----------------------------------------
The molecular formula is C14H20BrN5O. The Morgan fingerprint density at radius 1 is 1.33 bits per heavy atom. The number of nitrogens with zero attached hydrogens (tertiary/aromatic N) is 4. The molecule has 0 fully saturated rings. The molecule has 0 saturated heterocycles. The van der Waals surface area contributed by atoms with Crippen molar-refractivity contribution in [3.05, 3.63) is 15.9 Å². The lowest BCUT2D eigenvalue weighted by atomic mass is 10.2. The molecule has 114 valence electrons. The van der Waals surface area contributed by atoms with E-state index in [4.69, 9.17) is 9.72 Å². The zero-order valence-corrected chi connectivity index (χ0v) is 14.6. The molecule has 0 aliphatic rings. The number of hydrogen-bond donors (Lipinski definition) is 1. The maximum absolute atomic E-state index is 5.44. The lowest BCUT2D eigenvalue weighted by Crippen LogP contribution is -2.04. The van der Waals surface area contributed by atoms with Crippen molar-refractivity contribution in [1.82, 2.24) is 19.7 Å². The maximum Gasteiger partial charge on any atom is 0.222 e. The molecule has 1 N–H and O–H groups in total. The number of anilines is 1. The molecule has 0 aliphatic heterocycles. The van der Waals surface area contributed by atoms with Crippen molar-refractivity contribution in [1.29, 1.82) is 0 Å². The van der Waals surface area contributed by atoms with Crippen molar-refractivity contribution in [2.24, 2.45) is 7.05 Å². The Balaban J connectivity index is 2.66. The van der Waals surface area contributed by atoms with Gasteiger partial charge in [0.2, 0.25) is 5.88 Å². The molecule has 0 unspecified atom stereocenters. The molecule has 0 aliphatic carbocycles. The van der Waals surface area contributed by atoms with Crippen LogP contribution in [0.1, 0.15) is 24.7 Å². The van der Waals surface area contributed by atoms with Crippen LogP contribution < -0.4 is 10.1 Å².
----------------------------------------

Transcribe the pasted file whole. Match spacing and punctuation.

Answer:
The molecular formula is C14H20BrN5O. The Morgan fingerprint density at radius 1 is 1.33 bits per heavy atom. The number of nitrogens with zero attached hydrogens (tertiary/aromatic N) is 4. The molecule has 0 fully saturated rings. The molecule has 0 saturated heterocycles. The van der Waals surface area contributed by atoms with Crippen molar-refractivity contribution in [3.05, 3.63) is 15.9 Å². The lowest BCUT2D eigenvalue weighted by atomic mass is 10.2. The molecule has 114 valence electrons. The van der Waals surface area contributed by atoms with E-state index in [4.69, 9.17) is 9.72 Å². The zero-order valence-corrected chi connectivity index (χ0v) is 14.6. The molecule has 0 aliphatic rings. The number of hydrogen-bond donors (Lipinski definition) is 1. The maximum absolute atomic E-state index is 5.44. The lowest BCUT2D eigenvalue weighted by Crippen LogP contribution is -2.04. The van der Waals surface area contributed by atoms with Crippen molar-refractivity contribution in [1.82, 2.24) is 19.7 Å². The maximum Gasteiger partial charge on any atom is 0.222 e. The molecule has 1 N–H and O–H groups in total. The number of anilines is 1. The molecule has 0 aliphatic heterocycles. The van der Waals surface area contributed by atoms with Crippen molar-refractivity contribution in [1.29, 1.82) is 0 Å². The van der Waals surface area contributed by atoms with Crippen molar-refractivity contribution in [2.24, 2.45) is 7.05 Å². The Balaban J connectivity index is 2.66. The van der Waals surface area contributed by atoms with Gasteiger partial charge in [0.2, 0.25) is 5.88 Å². The molecule has 0 unspecified atom stereocenters. The molecule has 0 aliphatic carbocycles. The van der Waals surface area contributed by atoms with Crippen LogP contribution in [0.1, 0.15) is 24.7 Å². The van der Waals surface area contributed by atoms with Crippen LogP contribution < -0.4 is 10.1 Å².